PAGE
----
But as he grows in the job, Mr. Obama has shown more willingness to set aside Mr. Gates’s advice. When General McChrystal got in trouble in June for comments by him and his staff in Rolling Stone magazine, Mr. Gates favored reprimanding the commander. Mr. Obama decided instead to oust him and replace him with Gen. David H. Petraeus, who led the troop increase in Iraq.
“My first reaction was if McChrystal with his experience and his contacts and his knowledge were pulled out, that could have real consequence for the war,” Mr. Gates said. “It never even occurred to me — I kicked myself subsequently — to move Petraeus over there. When the president raised that with me in a private meeting, it was like a light bulb went on — yes, that will work.”…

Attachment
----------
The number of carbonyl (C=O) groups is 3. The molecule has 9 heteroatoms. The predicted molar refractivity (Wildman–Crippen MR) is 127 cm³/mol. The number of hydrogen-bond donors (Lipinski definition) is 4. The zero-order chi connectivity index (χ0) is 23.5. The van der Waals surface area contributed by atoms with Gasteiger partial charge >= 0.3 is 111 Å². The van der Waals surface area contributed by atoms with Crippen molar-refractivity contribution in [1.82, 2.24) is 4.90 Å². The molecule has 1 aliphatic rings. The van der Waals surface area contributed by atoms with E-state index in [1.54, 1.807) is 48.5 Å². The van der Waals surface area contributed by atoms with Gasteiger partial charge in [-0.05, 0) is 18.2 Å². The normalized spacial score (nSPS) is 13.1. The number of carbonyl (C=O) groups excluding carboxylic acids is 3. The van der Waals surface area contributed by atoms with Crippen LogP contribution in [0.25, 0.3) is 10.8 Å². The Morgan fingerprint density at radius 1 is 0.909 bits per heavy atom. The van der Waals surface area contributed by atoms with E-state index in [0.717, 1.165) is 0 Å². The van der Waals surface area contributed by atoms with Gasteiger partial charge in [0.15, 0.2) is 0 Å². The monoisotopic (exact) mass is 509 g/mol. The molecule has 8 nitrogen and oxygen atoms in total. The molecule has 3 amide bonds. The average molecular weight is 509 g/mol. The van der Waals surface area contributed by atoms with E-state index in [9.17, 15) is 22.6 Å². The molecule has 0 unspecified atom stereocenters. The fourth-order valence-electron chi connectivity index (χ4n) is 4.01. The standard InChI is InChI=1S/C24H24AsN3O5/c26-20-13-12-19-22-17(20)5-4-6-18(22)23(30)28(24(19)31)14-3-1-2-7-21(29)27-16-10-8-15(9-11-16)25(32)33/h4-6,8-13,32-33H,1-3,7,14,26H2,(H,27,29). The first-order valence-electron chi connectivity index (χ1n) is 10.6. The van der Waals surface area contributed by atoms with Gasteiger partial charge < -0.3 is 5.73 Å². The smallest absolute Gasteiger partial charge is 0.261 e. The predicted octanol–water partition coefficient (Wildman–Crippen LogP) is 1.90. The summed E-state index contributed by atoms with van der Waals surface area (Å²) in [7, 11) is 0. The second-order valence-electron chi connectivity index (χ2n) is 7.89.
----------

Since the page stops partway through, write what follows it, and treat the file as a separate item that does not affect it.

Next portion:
But Mr. Obama also confronts the consequences of the direct combat he has ordered. Last year, he flew to Dover Air Force Base in Delaware to greet soldiers’ coffins. During a later meeting with advisers, Mr. Obama expressed irritation at doubters of his commitment. “If I didn’t think this was something worth doing,” he said, “one trip to Dover would be enough to cause me to bring every soldier home. O.K.?”
In March, during his only trip to Afghanistan in office, he met a wounded soldier, maybe 19, who had lost three limbs. “I go into a place like this, I go to Walter Reed — it’s just hard for me to think of anything to say,” an emotional Mr. Obama told advisers as he left.